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Date and time
Wednesday 22 April 2020 1pm - 2pm
Dr Miriam Ross (@miriamruthross)
Victoria University of Wellington
In this seminar, Dr Miriam Ross will present on the complex history of Virtual Reality. Taking the lenticular stereoscope’s 1851 public debut as the first eye apparatus to provide the illusion of transportation to a virtual world, we have had over a century and a half of technological devices that expand optical data and our potential for knowing through visual means. Yet for all that virtual reality devices are premised upon the optical illusion, multisensory and synesthetic modes have meant that we experience deeply embodied, subjective, interactions. These take place at the material and the imaginative level as fully realised and experimental technologies inspire and are inspired by creative arts (literature, theatre, film, television, gaming).
This seminar charts a trajectory connecting VR’s embodiment with early 3D cinema experiments, science fiction literature and Star Trek’s Holodeck. This seminar touches on three significant historical moments: the 1930s, late 1980s/early 1990s, and our present moment.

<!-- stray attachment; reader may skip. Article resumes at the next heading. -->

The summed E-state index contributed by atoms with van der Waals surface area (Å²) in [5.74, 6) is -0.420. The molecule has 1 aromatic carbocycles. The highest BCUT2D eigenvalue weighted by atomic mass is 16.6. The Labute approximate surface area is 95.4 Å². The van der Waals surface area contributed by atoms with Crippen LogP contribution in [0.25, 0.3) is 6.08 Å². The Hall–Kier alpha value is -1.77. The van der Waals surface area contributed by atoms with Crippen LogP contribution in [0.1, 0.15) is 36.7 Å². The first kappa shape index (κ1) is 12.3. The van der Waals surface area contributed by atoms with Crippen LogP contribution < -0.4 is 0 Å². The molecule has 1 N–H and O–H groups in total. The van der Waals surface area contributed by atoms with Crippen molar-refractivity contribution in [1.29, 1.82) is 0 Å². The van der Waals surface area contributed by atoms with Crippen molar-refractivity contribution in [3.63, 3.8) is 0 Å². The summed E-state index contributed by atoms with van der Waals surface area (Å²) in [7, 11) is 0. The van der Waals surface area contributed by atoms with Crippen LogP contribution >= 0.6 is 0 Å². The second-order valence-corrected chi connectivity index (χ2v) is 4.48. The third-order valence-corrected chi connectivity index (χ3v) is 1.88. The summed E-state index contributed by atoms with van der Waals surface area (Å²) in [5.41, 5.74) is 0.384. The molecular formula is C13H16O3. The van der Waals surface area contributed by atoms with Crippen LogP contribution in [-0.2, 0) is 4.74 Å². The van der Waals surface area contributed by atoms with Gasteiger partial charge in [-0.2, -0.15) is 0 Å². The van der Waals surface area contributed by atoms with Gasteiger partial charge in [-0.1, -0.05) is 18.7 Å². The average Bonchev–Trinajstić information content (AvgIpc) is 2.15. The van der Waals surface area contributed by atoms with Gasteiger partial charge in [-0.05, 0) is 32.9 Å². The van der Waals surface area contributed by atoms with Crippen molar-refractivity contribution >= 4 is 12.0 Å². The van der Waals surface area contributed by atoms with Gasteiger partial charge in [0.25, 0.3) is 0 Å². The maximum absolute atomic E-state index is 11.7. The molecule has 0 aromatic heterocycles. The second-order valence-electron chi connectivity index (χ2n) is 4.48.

This seminar is part of the Digital Studio’s 2020 Seminar Series – Seeing Double: The Multiple Worlds of Virtual Reality which is presented in partnership with the Enlightenment, Romanticism Contemporary Culture research unit.
Dr Miriam Ross is Senior Lecturer in the Film Programme at Victoria University of Wellington. She works with new technologies to combine practice-based methods and traditional academic analysis. Her publications include South American Cinematic Culture: Policy, Production, Distribution and Exhibition (2010) and 3D Cinema: Optical Illusions and Tactile Experiences (2015) as well as journal articles on film industries, new cinema technologies, stereoscopic media, virtual reality and film festivals. Her short films and virtual reality works have been screened internationally and her video essays have been published in online journals. She is also co-founder and administrator of Stereoscopic media.